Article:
10 London Walking Tour Books You Need On Your Shelf

Eleana Overett
By Eleana Overett Last edited 81 months ago
10 London Walking Tour Books You Need On Your Shelf
London's Hidden Rivers, David Fathers

There's nothing better than a jaunt around London, to discover some of the city's beauty and history. Many love a tour guide to shepherd them about, but this isn't always for everyone.

For those who prefer to see London at their own pace, check out this list of first-rate walking tour books that will open your eyes to a city you never knew.

1. London's Hidden Walks, Stephen Millar

This box set of three volumes is a tried and tested favourite. The books are small enough to fit in your bag or carry comfortably in your hand as you follow the maps included. If you decide to veer from the suggested path, it's easy to rejoin at a later point and find your place amongst the fact-filled pages. Buy together or individually.

2. London's Blue Plaques, English Heritage

Blue plaques high up on the outer walls of buildings tease us with a tiny amount of information about the people who were born, lived, stayed, died, or did something extraordinary there. This book is a fantastic way to find out more about the people celebrated by over 900 plaques all over the city and bring home the fact that you are walking down the same streets that they once did.

3. London Pub Walks, Bob Steel

Next time you're planning a pub crawl, keep this book in mind and enlighten your drinking buddies with a little local knowledge as you follow the routes to some of London's best pubs. A favourite with connoisseurs of real ale, you may find yourself in that pub you've walked past 100 times and always meant to try and discover your new favourite watering hole.

4. London Walks: London Stories, David Tucker

If you love history and enjoy walking tour books, but find that they never have quite enough background and detail, then London Stories may very well be the book for you. The information is much more in depth than other books in our list, set out in a series of mini essays rather than points along a map. The lack of maps might be a hindrance to some, but the author gives suggestions of where to situate and engross yourself in each section.

5. Runner's Guide to London, Hayden Shearman

It's time to pick up the pace. Luckily the facts in this book are short and to the point because you'll be flying past them with this tour especially made for people looking for a good run through the city. Great for people trying to change from the same old running route, with much needed detail about encountering traffic, the terrain, and where to make a loo stop.

6. 33 Walks in London That You Shouldn't Miss, Nicola Perry

This photo-rich tour book gives walkers a great taste of London with fascinating tidbits, and even suggests the best time in the week to do each route. This means you won't miss out by choosing a walk that incorporates a fabulous market which — whoops, isn't on the day you picked to visit. The author's voice really comes through as Nicola Perry makes doubly sure you don't miss out on her top picks, even if they stray a little from the direct route.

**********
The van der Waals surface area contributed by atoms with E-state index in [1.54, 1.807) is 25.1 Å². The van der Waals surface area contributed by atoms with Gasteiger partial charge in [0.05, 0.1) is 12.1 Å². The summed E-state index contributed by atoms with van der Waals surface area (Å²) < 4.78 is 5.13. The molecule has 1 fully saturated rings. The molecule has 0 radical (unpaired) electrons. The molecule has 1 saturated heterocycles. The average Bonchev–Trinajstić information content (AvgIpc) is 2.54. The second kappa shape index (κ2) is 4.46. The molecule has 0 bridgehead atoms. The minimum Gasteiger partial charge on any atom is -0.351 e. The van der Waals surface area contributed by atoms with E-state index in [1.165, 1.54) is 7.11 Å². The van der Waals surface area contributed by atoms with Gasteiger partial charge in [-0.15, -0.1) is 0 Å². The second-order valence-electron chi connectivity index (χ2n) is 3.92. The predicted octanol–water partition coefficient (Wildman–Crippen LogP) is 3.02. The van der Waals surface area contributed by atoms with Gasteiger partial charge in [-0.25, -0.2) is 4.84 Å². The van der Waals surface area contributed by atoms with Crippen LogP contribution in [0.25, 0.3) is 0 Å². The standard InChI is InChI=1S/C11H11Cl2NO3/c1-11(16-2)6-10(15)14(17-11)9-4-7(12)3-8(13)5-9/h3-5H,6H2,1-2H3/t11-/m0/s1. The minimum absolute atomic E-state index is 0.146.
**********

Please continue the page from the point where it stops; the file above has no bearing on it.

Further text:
7. London's Hidden Rivers, David Fathers

A veritable king of London walks, David Fathers produced this walking tour book to compliment his earlier volumes London's Thames Pathway and The Regent's Canal. Unlike these books which are one long walk broken up into sections that can be done a piece at a time, Hidden Rivers is intended to be walked from the source of each river (in most cases) ending up at the Thames — although they can be done in reverse. The illustrations on each double page spread are magnificent, and the book is a handy size for carrying with you as you go.

8. Thames Path in London, Phoebe Clapham

If you've walked the Thames Path before, you'll see it with fresh eyes with this book which covers the 50 mile walk from Hampton Court to Crayford Ness. Don't worry, you don't need to do all 50 miles in one go (though props to anyone who tries). Of course, by walking the Thames you're usually on one bank or the other, but you need not fear that you're missing out on something important as the book generously describes both sides, so read ahead to see which bridges you should cross over.

9. City Walks Deck: London, Christina Henry de Tessan

If you've only got time for a quick jaunt around London, then the City Walks Deck of 50 cards could be right up your alley. These shorter walks are captured on individual cards with a map on one side and the self-guided tour on the back. Not quite small enough to fit in your pocket, but certainly a lighter version to carrying a book around with you. Many of the walks are based on places to eat and drink, so its a natural pick for foodies.

10. Walking London, Andrew Duncan

Ending the list on a great all-rounder, this self-guided walking tour book has it all — easy to follow maps, lots of historical information, refreshment recommendations and great photography. We challenge you to pick an area you think you know like the back of your hand, and then be amazed when you follow this book's route through it.

Do you have any personal recommendations? Let us know in the comments below.

See also: Free App Explores Hatton Garden, London's Diamond Street and App Review: Soho Stories

Last Updated 04 July 2017